Somewhere between acknowledging my fears and wallowing in my failures, it hit me. What does “good” really mean? Until I could define that, I decided I wasn’t ready to quit.
I got off the floor that day and ended my pity-party. I studied every review and a made a list of their suggested changes to my manuscript. I re-read every rejection letter and jotted down any positive thing mentioned and any area of needed improvement. Then, I began my journey of re-writing with a goal to become “good” in the eyes of one agent or publisher who would be willing to take me to Prom.
Six months later, Vanilla Heart asked me to the dance and I excitedly accepted.
What I hope fellow writers will learn from my experience is that when someone rejects what you have written, it isn’t because you’re not “good”… it’s because they don’t like onions or 80’s music or think George Clooney is the end-all in sensual cravings.
Be “good” at not quitting… your invitation to Prom could be in the mail … so get your dress ready. ~
Nominated for the HODRW (Heart of Denver Romance Writers) Heart of Molly Award,
S.R.Claridge is grabbing the attention of both fellow writers and readers. She says her
background in theatre and psychology help her fill the pages with enough dramatic
suspense to keep readers guessing until the very end; and her life experience is what
weaves the underlying thread of hope throughout. S.R.Claridge says, “I want my readers to
feel they are right there with the characters and compel them not to give up because in life
there is no easy way, but we still have to press on.”
Like the characters in her novel, readers will find themselves unable to step away from the
story, as they will be hanging in a twisted balance of crossed lines and misunderstood
motives, all pointing to one simple truth … there is No Easy Way.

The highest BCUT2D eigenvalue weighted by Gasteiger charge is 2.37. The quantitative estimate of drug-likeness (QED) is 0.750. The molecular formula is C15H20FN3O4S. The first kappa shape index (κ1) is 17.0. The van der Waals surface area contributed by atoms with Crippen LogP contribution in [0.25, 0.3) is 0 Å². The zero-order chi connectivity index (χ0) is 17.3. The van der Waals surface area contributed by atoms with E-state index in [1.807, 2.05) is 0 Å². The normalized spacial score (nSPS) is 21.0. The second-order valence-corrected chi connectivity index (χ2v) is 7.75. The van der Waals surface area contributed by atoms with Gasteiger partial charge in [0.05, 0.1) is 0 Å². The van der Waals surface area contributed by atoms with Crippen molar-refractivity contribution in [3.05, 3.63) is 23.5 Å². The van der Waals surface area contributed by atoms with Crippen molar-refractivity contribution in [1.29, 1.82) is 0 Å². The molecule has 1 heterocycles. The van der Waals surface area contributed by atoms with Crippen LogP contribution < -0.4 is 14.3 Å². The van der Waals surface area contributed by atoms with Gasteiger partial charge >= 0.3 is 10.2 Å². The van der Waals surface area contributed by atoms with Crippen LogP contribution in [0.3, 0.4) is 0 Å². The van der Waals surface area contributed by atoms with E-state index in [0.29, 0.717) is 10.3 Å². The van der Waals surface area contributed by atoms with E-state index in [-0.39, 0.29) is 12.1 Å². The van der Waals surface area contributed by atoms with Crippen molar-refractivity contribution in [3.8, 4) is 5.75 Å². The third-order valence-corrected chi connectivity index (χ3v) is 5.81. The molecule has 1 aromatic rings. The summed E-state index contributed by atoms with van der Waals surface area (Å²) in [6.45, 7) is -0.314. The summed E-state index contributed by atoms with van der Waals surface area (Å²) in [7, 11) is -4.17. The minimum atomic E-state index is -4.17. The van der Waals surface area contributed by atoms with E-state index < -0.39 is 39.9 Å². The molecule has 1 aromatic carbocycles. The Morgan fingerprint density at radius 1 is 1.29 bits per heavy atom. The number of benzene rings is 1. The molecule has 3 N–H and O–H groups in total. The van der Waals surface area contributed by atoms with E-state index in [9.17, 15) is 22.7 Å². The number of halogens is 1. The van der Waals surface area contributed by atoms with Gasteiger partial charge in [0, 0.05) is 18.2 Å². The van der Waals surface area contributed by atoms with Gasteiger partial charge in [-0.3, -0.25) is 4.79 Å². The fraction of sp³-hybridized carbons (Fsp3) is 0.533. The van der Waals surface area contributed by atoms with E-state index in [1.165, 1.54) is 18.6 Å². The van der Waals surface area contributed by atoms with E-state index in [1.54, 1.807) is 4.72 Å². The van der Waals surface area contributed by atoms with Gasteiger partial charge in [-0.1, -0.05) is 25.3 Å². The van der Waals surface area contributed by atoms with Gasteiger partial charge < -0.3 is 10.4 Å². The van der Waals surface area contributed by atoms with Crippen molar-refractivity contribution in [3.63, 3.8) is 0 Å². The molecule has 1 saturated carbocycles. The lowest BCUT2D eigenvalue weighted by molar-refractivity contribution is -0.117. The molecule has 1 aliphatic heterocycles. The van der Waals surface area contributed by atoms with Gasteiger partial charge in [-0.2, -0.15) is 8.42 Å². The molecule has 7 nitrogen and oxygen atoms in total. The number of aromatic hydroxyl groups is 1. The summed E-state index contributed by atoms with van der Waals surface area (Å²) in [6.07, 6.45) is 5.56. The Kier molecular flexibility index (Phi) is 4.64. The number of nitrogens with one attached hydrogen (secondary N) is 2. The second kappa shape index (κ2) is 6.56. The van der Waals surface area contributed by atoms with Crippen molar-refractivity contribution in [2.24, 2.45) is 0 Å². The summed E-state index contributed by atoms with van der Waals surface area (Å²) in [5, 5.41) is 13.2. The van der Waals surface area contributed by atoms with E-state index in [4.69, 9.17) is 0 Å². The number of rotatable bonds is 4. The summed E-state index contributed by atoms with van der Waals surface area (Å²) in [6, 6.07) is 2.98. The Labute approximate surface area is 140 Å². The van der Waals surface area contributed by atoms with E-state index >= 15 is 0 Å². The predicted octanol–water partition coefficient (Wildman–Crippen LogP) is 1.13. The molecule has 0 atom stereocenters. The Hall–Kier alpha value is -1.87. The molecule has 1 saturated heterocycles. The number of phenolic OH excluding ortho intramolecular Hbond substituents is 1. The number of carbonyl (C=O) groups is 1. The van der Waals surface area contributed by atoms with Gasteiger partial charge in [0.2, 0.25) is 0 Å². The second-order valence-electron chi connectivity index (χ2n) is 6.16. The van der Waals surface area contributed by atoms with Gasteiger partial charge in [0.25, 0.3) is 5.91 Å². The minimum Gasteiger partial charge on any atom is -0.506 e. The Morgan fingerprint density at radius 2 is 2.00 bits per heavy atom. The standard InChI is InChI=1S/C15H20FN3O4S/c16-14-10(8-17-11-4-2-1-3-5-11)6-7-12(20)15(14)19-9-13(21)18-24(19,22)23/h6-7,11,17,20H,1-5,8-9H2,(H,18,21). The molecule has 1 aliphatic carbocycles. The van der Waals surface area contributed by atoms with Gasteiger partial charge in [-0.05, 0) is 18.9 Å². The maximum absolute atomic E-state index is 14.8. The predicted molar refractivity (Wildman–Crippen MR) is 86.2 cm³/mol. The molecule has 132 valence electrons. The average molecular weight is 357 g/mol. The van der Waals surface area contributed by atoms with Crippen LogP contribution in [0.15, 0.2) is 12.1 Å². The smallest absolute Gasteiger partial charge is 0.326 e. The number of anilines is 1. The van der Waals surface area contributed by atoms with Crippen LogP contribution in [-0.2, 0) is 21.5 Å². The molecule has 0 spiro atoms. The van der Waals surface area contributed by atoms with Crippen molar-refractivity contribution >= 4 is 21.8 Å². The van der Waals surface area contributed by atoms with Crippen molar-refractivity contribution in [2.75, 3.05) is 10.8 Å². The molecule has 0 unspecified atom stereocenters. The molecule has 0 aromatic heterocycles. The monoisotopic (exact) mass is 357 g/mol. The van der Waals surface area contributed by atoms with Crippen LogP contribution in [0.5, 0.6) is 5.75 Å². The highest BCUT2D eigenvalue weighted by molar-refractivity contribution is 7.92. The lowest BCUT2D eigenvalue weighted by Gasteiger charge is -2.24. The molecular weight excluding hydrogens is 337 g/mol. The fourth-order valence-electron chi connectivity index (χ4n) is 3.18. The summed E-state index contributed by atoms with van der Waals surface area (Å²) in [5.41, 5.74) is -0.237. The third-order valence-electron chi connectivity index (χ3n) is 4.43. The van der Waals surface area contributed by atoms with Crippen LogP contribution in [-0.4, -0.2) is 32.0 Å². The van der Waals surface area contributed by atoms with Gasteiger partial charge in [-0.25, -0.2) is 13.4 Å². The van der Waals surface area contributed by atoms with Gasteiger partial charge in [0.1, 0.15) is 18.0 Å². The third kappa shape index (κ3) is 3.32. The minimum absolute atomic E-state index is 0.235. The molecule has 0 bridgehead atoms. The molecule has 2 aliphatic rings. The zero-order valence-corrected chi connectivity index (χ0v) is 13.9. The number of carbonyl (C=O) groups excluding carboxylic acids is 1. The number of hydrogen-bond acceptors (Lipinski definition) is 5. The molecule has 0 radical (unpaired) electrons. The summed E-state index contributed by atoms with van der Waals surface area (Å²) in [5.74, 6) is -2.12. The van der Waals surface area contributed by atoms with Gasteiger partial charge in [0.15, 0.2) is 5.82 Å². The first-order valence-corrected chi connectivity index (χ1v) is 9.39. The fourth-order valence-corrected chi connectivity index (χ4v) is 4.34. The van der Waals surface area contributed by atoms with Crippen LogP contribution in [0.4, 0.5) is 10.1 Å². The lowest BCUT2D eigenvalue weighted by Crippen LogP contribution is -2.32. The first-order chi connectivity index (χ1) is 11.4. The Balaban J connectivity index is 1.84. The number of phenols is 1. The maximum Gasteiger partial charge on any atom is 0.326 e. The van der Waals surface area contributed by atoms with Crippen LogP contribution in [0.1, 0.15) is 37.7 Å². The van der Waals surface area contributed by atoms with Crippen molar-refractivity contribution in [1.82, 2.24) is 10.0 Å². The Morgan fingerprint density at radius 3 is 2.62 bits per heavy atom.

No Easy Way by S.R.Claridge is available on Amazon, B&N, OmniLit, Smashwords in
Ebook format and pre-order print edition, which will ship February 2011.
More information, video and free excerpt can be found on the publisher website: www.vanillaheartbooksandauthors.com/S.R.html
S.R.Claridge grew up in St.Louis, Missouri where she graduated from Lindbergh High School and furthered her education at the University of Missouri, Columbia with a Bachelors degree. She now lives in Broomfield, Colorado with her husband, two children and dog named Gigi. She is currently working on a series of suspense novels and is available for comment at 303-926-8877 or 913-488-4557 or via email at firstname.lastname@example.org
Marketing Tip #2: Send A Press Release.
Marketing Tip #3: Keep Your Website Updated.
Marketing Tip #4: Consider Guest Blogging.
Following only these 4 marketing tips will increase book sales.
“I thought you said this was romance,” she stated.
“Romantic Suspense,” I clarified.
“Is there one hero and one heroine and they live happily-ever-after?” She asked.
“Um…well…” I stuttered, “No.”
“Then it’s not Romance,” she stated flatly.
As our conversation progressed, I discovered I don’t write Romantic Suspense novels after all, I write Mystery novels.
So, to help you avoid the same embarrassing encounter I had during my one shot to impress an Agent, here is a breakdown of Genre with a detailed description of each. (I borrowed these descriptions from AgentQuery.com)